Misbah's calming influence will be missed: Hafeez

Published Jun 21, 2012 12:50pm

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“Test cricket demands discipline. Everyone plays a role in it, not just the captain. We will be inspired by the good work we have done in the longer format over the past few years.” -Photo by AFP

GALLE, Sri Lanka: Pakistan's stand-in captain Mohammad Hafeez is confident his young side will regroup after the one-day defeats to challenge Sri Lanka in the Test series starting on Friday.

Hafeez, 31, was thrown into the deep end when regular captain Misbah-ul Haq was banned from the first Test in Galle due to Pakistan's slow over-rate in the final one-dayer in Colombo on Monday.

Misbah was penalised for his team falling three overs short, which International Cricket Council match referee Chris Broad said was a “serious over-rate offence” in one-day internationals.

Hafeez, who was made his country's Twenty20 skipper ahead of the current tour, has played only 26 Tests and never captained Pakistan before in the five-day format.

But the all-rounder brushed aside the 3-1 loss in the one-dayers, saying Pakistan were determined to do their best in the three Tests.

“Misbah's calm influence will be missed, but it is a great honour to lead my country in Test cricket and I am ready for the challenge,” Hafeez said on Thursday.

“Test cricket demands discipline. Everyone plays a role in it, not just the captain. We will be inspired by the good work we have done in the longer format over the past few years.”

Pakistan have won seven of their last nine Tests, including a brilliant 3-0 whitewash of top-ranked England in the United Arab Emirates earlier this year.

It is a remarkable record for a side that has been forced to play abroad due to other teams' refusal to tour Pakistan because of security concerns.

Pakistan's batting will revolve around Younis Khan, whose 76 Test appearances make him the only player in the side to have played more than 50 games.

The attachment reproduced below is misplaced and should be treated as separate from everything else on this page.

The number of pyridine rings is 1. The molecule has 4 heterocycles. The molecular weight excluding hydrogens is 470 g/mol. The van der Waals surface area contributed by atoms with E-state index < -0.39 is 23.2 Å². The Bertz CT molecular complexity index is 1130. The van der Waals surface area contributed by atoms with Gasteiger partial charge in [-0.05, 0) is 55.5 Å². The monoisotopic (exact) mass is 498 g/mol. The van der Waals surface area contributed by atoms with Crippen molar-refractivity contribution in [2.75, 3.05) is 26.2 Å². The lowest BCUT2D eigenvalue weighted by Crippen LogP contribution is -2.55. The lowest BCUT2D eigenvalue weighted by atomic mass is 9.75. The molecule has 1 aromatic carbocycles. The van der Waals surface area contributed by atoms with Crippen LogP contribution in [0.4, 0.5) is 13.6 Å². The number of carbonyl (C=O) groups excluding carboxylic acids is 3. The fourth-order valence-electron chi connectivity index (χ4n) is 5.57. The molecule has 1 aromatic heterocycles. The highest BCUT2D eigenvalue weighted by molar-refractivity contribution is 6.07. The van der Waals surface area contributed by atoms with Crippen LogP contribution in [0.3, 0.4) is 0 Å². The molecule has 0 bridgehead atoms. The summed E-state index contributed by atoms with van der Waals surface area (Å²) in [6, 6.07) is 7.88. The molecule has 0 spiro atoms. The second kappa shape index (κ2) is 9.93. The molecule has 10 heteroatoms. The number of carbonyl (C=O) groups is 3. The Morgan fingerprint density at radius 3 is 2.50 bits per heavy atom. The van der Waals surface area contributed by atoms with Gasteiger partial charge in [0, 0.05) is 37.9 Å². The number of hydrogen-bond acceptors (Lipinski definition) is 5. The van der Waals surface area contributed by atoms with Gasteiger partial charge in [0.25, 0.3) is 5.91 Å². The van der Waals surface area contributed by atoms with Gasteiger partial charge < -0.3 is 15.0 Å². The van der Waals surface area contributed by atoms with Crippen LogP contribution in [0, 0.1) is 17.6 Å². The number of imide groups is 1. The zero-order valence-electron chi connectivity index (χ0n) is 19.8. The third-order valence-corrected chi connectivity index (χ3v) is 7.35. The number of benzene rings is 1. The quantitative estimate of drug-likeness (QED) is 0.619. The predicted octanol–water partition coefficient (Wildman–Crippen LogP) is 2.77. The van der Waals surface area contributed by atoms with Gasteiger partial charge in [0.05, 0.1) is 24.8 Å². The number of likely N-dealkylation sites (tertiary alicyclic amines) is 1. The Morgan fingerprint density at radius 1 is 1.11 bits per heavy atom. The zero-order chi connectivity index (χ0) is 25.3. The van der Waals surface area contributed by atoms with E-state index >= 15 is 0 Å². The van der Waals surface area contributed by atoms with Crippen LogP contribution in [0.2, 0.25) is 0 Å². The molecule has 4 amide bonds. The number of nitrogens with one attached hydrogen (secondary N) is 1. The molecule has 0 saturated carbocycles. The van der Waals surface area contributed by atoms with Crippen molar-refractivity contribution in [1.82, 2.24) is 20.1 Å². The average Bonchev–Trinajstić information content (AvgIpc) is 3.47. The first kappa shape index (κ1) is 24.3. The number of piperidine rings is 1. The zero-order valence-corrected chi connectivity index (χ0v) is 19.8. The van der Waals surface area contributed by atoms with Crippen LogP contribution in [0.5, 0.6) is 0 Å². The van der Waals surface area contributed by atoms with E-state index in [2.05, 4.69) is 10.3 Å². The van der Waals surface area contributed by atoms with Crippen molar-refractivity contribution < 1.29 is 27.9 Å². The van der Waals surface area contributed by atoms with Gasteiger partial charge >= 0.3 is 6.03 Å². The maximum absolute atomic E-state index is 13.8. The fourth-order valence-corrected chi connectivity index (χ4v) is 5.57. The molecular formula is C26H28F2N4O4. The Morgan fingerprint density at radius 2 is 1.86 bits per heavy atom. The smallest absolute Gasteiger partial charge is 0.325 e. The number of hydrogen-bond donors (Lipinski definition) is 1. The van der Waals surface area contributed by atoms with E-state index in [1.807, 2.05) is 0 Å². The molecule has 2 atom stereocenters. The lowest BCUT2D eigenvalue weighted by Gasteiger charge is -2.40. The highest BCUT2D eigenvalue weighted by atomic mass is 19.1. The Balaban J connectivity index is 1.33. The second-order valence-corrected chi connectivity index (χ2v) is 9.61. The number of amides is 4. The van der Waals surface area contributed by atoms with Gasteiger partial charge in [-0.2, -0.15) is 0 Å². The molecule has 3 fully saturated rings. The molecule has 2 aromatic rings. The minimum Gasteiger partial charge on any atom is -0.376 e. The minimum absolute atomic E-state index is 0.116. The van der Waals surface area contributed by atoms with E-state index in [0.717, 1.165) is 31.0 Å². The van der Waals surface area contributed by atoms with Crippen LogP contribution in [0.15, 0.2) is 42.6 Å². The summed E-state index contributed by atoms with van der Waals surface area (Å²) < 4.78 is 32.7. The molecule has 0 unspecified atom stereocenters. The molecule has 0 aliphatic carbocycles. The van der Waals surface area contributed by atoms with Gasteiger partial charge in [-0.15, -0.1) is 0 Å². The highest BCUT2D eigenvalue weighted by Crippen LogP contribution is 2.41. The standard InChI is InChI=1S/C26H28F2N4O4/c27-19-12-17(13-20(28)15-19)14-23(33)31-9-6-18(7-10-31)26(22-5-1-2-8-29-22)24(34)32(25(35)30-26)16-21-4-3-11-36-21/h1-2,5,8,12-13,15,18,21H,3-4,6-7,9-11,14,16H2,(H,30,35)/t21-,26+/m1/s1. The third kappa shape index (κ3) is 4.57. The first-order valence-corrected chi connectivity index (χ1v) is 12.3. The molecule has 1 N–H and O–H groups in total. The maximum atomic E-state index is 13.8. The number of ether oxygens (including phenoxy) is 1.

The tourists will bank on their potent bowling attack led by prolific off-spinner Saeed Ajmal, who was the world's leading Test wicket-taker last year with 50 scalps in eight matches.

This year, Ajmal has already grabbed 24 wickets in three Tests against England, and remains the main threat for Sri Lanka alongside left-arm spinner Abdur Rehman.

Sri Lankan captain Mahela Jayawardene said Ajmal and Rehman “could be a handful” in any conditions, but warned the tourists that the Galle wicket was not as spin-friendly as previously after being relaid last year.

“The wicket looks good and it will need a balanced attack to take 20 wickets,” said Jayawardene, an accomplished middle-order veteran of 130 Tests.

Sri Lanka have won just two of their previous 14 Tests and lost six, but both those wins came in their last four matches, indicating a revival after the retirement of world bowling record holder Muttiah Muralitharan in 2010.

Sri Lanka will look to their experienced batting line-up of Jayawardene, Tillakaratne Dilshan, Kumar Sangakkara and Thilan Samaraweera to put up a big first innings total for their bowlers to take advantage of.

The Umpires Decision Review System (UDRS), made optional by the ICC in touring contests, will not be used in the series.

The second Test will be played in Colombo from June 30 and the third in Pallekele from July 8.

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